Promising new drugs are being evaluated for treatment of multiple myeloma (MM), but their impact should be measured against the expected outcome in patients failing current therapies. However, the natural history of relapsed disease in the current era remains unclear. We studied 286 patients with relapsed MM, who were refractory to bortezomib and were relapsed, refractory, or ineligible, to an IMiD (Immunomodulatory Drug), with measurable disease and ECOG PS of 0, 1 or 2. The date patients satisfied the entry criteria was defined as time zero (T0). The median age at diagnosis was 58 years and time from diagnosis to T0 was 3.3 years. Following T0, 213 (74%) patients had a treatment recorded with one or more regimens (median=1; range 0-8). The first regimen contained bortezomib in 55 (26%) patients and an IMiD in 70 (33%). A minor response or better was seen to at least one therapy after T0 in 94 patients (51%) including >=partial response in 69 (38%). The median overall survival and event free survival from T0 were 9 and 5 months respectively. This study confirms the poor outcome once patients become refractory to current treatments. The results provide context for interpreting ongoing trials of new drugs.
Bortezomib-associated peripheral neuropathy seemed reversible in the majority of patients after dose reduction or discontinuation. Although severe neuropathy was more frequent in the presence of baseline neuropathy, the overall occurrence was independent of baseline neuropathy or type of prior therapy.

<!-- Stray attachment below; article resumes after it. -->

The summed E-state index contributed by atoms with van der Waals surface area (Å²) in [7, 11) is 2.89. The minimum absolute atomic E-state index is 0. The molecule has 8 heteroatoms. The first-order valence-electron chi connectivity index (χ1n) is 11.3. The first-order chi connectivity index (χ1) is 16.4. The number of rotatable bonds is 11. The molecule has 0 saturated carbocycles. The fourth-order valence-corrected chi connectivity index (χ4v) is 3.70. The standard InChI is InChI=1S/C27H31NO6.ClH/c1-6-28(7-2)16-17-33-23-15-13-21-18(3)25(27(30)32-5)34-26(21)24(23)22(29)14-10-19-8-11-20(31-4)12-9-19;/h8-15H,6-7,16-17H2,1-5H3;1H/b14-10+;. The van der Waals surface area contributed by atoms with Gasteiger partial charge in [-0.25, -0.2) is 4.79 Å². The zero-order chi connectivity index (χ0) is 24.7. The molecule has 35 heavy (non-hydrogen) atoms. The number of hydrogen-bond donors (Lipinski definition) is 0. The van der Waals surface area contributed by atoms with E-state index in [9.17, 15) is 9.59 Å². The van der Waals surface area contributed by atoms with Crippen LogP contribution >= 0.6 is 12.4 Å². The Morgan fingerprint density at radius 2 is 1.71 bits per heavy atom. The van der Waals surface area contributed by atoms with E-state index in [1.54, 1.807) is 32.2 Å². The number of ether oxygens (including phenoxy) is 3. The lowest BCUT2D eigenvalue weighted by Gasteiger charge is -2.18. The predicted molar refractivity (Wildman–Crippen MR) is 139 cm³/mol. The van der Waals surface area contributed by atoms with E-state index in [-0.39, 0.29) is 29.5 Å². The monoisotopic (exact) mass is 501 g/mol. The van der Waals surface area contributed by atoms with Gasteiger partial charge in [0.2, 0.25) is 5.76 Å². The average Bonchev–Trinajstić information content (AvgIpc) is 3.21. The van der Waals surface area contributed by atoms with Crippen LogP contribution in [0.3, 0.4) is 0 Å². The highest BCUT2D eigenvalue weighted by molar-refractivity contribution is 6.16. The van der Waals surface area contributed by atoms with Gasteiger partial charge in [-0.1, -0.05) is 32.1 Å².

IntroductionThe plasma cell proliferative disorders are characterized by the proliferation of a single clone of plasma cells in the bone marrow and by the production of monoclonal immunoglobulins. These disorders may range from a phenotypically benign entity, monoclonal gammopathy of undetermined significance, to symptomatic myeloma with bone destruction, suppression of bone marrow function, and renal damage. The International Myeloma Working Group has established criteria for the diagnosis of plasma cell proliferative disorders. These test criteria have been adopted and/or slightly modified by other groups and are shown in Table 1.  In everyday practice, there is still some confusion regarding the use of standard laboratory tests that evaluate serum and urine monoclonal proteins. Furthermore, a new test, serum-free light measurement, has emerged. Over the last decade, newer imaging techniques, such as magnetic resonance imaging (MRI) and positron emission tomography-computed tomography (PET-CT), are increasingly used in the assessment of patients with multiple myeloma. In this paper, we report International Myeloma Working Group Consensus Panel recommendations for the minimal diagnostic and prognostic tests, the follow-up investigation after therapy, and the tests to be performed at relapse for patients with multiple myeloma. The Consensus Panel consisted of several physicians with a research interest in plasma cell dyscrasias who held several teleconferences, and their recommendations were presented during the 2009 International Myeloma Workshop.